You know it's spring in Leh when they start working on the "Leh Beautification" project again.
They are laying sewer lines throughout the entire town. And that's a good thing.
But at what cost?
In front of the Jokhang - Main Temple in Leh Bazaar, two of the last remaining, 19th Century buildings came down. And I fear this week the last two trees standing anywhere in Leh Bazaar will also meet their end.
Research in the UK shows that young people get most of their information and sex and health in school - but that's not where they want to learn it. Research shows that most health educators still dish out complicated facts in a lecture format - that bore young people. And in India's 2013 SAARC Development Goals report, the section on Policy for Health Education Access is left blank. Blank.
Almost half the health departments in North America are now using social media. It's where kids are, where they're used to asking questions and sharing information and its got huge reach.
Everyone in Ladakh is connected to some form of media; radio, tele, satellite tele and smart phone penetration is rapidly growing. (The majority of young people who do not have a cell phone tower in their village still own a cell phone.) Yet zero effort is going into using the media that young people hang out on for health education. Why?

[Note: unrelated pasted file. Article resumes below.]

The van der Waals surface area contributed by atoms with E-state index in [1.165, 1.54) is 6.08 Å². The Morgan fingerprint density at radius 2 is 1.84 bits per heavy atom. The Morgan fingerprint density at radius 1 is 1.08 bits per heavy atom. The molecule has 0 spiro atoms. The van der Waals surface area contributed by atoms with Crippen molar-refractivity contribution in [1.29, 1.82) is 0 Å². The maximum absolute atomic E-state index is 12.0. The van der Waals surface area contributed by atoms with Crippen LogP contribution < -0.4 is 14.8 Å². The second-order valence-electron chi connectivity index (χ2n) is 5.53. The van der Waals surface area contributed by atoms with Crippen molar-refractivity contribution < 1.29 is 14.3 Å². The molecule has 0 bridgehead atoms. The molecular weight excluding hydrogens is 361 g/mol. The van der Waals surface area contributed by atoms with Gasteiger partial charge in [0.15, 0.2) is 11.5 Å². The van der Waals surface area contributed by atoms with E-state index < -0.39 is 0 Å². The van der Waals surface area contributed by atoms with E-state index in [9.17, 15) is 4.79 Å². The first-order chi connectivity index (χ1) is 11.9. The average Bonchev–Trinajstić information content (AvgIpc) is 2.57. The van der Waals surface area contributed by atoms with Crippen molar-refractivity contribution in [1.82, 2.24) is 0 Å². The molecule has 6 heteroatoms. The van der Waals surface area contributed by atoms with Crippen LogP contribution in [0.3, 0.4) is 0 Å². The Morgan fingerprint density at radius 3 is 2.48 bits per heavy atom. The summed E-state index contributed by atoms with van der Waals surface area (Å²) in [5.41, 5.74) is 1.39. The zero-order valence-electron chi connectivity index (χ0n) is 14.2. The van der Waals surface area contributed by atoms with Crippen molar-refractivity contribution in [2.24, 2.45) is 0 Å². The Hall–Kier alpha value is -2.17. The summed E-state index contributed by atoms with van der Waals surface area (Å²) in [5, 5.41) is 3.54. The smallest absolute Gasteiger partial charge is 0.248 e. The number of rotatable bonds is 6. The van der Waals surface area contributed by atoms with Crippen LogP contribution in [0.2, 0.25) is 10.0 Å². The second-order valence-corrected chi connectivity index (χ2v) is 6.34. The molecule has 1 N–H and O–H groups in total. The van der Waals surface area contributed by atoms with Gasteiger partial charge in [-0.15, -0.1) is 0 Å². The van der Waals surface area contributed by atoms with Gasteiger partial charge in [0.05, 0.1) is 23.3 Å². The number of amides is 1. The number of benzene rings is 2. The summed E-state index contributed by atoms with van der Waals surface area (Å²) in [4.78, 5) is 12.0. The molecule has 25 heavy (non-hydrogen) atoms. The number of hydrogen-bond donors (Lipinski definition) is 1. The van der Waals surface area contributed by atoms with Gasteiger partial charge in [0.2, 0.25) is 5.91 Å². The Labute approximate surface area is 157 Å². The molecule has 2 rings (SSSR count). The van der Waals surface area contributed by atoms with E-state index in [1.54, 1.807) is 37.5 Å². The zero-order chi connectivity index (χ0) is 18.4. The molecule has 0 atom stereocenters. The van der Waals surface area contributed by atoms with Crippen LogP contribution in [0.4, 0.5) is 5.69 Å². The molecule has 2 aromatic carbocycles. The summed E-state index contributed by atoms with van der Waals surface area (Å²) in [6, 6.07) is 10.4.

Last year, Ladags Drayangs ran one of the best Winter Camps ever. This year, it seems the universe conspired against a repeat. Villagers weren't interested. Class 10 students went to Leh to study for exams postponed by the Srinagar floods. There's this new fashion for winter tuitions where children just sit and copy endless amounts of "homework" out of texts.
But one of several good things (besides tough decisions and lessons) - We got to spend 3 more days with our first J&K Police Coach , Konchok Angdus. He was a star - and will be a great leader for the Police League next year.
Cynthia will be blogging as she works with our Himalayan projects this year.